Formula 1

FIA explains bizarre Tsunoda safety car unlapping anomaly

by Jack Benyon
2 min read

It was perhaps appropriate that a race that featured the first Max Verstappen/Lewis Hamilton controversy of the 2022 Formula 1 season also featured an oddity around lapped cars at a safety car restart.

AlphaTauri driver Yuki Tsunoda was not permitted to unlap himself during the Brazilian Grand Prix’s final safety car period, due to a bizarre situation in which the timing system thought he had already done so once while entering the pits.

Cars unlapping themselves at restarts became a huge point of contention in F1 at the 2021 title-deciding Abu Dhabi GP, when erstwhile race director Michael Masi decided they would not be allowed to do so ahead of the final restart, then announced they would after all, but then only allowed those between Hamilton and Verstappen to go through before the race restarted – leaving Verstappen right on Hamilton’s tail and on fresher tyres. He duly passed Hamilton for the race win and world title.

The FIA modified the wording of the relevant rule for 2022 to try to prevent a repeat.

But in Brazil on Sunday, the race was able to restart with the two Williams having unlapped themselves but the lapped Tsunoda still mid-queue.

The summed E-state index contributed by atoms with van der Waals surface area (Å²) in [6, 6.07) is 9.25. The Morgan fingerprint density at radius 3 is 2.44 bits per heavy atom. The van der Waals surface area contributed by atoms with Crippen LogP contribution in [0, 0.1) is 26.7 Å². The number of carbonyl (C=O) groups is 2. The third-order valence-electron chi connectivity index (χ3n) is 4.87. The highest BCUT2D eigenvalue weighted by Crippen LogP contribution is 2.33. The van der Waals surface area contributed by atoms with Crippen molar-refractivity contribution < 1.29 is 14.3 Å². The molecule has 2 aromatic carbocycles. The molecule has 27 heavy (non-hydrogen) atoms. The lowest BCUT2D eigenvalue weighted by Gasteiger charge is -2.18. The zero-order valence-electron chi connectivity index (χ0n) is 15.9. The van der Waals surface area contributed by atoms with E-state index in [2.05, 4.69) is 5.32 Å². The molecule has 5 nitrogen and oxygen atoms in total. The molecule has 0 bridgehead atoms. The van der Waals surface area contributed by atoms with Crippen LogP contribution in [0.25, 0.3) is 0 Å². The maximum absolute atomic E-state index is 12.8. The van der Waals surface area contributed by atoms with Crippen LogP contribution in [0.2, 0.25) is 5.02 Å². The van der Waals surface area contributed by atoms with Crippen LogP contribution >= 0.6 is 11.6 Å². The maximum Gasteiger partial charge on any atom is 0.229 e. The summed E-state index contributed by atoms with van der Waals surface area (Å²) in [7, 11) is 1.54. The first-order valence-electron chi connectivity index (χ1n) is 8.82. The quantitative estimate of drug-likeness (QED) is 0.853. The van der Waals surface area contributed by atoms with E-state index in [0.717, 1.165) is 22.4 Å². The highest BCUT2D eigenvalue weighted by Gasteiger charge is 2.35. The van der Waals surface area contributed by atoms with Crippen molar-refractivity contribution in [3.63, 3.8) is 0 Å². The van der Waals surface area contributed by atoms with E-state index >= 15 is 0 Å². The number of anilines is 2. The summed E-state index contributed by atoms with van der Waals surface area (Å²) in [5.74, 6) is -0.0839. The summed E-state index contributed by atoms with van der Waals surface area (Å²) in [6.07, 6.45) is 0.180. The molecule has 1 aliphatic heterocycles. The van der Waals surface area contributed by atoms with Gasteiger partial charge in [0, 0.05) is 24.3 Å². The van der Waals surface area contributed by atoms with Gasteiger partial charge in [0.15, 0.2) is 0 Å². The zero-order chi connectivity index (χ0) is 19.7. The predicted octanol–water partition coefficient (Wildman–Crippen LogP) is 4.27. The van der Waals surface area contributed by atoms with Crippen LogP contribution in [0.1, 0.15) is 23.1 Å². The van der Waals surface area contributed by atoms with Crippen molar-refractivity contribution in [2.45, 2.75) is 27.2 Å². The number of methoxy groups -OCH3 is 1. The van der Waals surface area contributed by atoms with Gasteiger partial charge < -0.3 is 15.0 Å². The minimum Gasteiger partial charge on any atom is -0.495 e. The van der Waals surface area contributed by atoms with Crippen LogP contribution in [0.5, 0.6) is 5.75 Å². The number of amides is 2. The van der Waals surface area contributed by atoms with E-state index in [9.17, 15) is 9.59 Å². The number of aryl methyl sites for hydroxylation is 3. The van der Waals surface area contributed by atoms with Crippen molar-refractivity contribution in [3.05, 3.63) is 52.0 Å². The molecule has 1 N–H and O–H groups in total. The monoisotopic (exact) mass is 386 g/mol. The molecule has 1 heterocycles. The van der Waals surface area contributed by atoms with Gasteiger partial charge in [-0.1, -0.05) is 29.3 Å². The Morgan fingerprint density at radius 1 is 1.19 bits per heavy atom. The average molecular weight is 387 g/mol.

“I got told I had to stay in the line, so I just stayed,” said the puzzled Tsunoda. “I thought I could overtake [to unlap], but they said no so I just stayed.”

The FIA has investigated what happened and said nothing went wrong as such, and saying an “unusual situation arose as a result of the idiosyncrasies of the specific circuit and scenario”.

Tsunoda was registered on the timing system as a lapped car and should have been allowed to unlap himself, but on the next lap he made a pitstop.

As he came into the pitlane, he was able to go faster than the cars behind the safety car on track.

He therefore did unlap himself in the pitlane – albeit briefly – and then the train of cars on track repassed him as he sat in the pits and returned him one lap down.

“When he rejoined the circuit, the systems correctly indicated that he was again a lap down, however as he had already unlapped himself once, he was not eligible to do so again when the safety car period was ending”, said an FIA statement.

“Race Control checked this was correct with F1 timing and they confirmed that only car 6 (Nicholas Latifi) and car 23 (Alex Albon) could unlap themselves.”

Therefore it seems a car cannot unlap itself twice while behind the safety car.

The FIA insists there were no “systems or procedural errors” and added it was “one of those unpredictable scenarios that can happen and there are no immediate changes that need to be implemented”.

The incident will be discussed at a future Sporting Advisory Committee meeting as part of what it calls “normal review procedures”.

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